Eclampsia Survivor Joins the Walk to Raise Awareness in Kansas City

May 21, 2014

Kansas_city_WeaverFamilyThe summer of 2009 was flying by for  Meghan Weaver: she was the director of the colorguard unit at a local high school and they were finishing up band camp the first week of August.  It was her first pregnancy.  For the past month or so, Meghan’s ankles were swollen, but she didn’t think much of it, as she thought it was just a normal pregnancy symptom and she had been out in the heat for band practices.

On Thursday, August 6th, Meghan had a routine checkup.  The nurse noticed her protein levels in the urine were a little elevated, along with her blood pressure.  They ordered Meghan to do a 24 hour urine test, just to be safe.  They never mentioned being worried that she was developing preeclampsia.

Over the weekend, Meghan developed an extreme headache that wouldn’t go away even with medicine.  Instead of calling the doctor, she thought she would just tough it out and wait till the urine test results came back on Tuesday.

By Tuesday morning, Meghan had started having some unusual difficulties: the shower was running, but she stood there, unable to remember what to do. She managed to get to work, but her father, for whom she worked, immediately noticed something was very wrong. HE too her blood pressure and the numbers shocked him. He took it again to be sure.

Meghan’s blood pressure was in the 190s over 140s. He had her call her doctor and drove her immediately to her doctor’s office.

By the time they got there, Meghan could barely walk and the nurses had to get her a wheelchair.  They then called the lab to get the urine test results.  Meghan was told that they flag it at 300 – her results were over 3,000!  A nurse immediately wheeled Meghan to the hospital across the street.

The next thing Meghan knew, she was in the ICU and that’s the last thing she remembered. Meghan had three grand mal, code blue seizures.  The doctors immediately performed a c-section in attempts to save Meghan’s life and the life of her daughter, Mackenzie.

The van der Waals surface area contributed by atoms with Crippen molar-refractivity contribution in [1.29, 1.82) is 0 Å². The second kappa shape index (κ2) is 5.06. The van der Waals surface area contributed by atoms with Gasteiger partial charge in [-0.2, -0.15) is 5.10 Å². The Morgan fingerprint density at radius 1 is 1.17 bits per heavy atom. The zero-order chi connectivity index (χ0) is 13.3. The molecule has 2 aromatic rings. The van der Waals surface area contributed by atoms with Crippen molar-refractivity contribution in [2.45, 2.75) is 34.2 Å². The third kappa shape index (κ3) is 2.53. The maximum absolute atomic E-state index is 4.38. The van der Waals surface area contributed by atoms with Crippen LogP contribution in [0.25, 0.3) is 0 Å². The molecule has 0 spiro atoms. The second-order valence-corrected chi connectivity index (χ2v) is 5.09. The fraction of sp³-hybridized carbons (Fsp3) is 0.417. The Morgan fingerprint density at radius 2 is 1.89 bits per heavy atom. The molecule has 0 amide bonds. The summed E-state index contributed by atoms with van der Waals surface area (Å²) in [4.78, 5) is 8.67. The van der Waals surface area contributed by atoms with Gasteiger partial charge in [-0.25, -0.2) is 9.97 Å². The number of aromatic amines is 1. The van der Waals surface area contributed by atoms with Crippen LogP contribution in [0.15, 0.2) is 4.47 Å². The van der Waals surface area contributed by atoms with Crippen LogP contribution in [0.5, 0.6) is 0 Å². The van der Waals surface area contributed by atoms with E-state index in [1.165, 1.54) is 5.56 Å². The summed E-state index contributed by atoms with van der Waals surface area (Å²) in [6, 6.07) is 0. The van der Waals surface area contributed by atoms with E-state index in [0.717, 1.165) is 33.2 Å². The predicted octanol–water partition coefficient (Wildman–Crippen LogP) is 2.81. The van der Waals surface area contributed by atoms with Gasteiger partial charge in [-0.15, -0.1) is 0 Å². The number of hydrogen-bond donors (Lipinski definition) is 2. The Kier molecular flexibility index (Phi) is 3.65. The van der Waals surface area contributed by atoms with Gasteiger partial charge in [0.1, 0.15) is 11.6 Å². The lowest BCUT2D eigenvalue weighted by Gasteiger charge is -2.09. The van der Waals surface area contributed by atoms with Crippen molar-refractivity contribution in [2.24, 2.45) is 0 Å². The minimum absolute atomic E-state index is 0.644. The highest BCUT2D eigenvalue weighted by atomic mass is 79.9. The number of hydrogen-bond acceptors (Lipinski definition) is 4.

Mackenzie Weaver was delivered at 29 weeks through emergency c-section within 15 minutes of arriving at the hospital.  She weighed in at 2 pounds 9 ounces.  The doctors worked hard to get Meghan’s blood pressure under control.  Meghan spent 4 days in the ICU, and a total of 11 days in the hospital.  Through numerous tests, the doctors also found Meghan had Peripartum Cardiomyopathy.

Happily, Meghan and Mackenzie survived, with Mackenzie spending 5 weeks in the Neonatal Intensive Care Unit.

Meghan realizes how fortunate she is to have survived.  To have gone from a normal pregnancy, to preeclampsia and then to eclampsia within a week or less and to make it out healthy was a blessing.  If Meghan had not listened to her body, everything could have easily turned out worse.

This is the first year the Weavers have participated with the Kansas City, MO Promise Walk for Preeclampsia.

“I want to share my story, and if it helps just one woman and her family, then everything I went through will have all been worth it,” said Meghan.  The Weavers are the Mission Family for the 2014 Promise Walk for Preeclampsia in Kansas City on Saturday, May 31: join them by visiting www.promisewalk.org/KansasCity.


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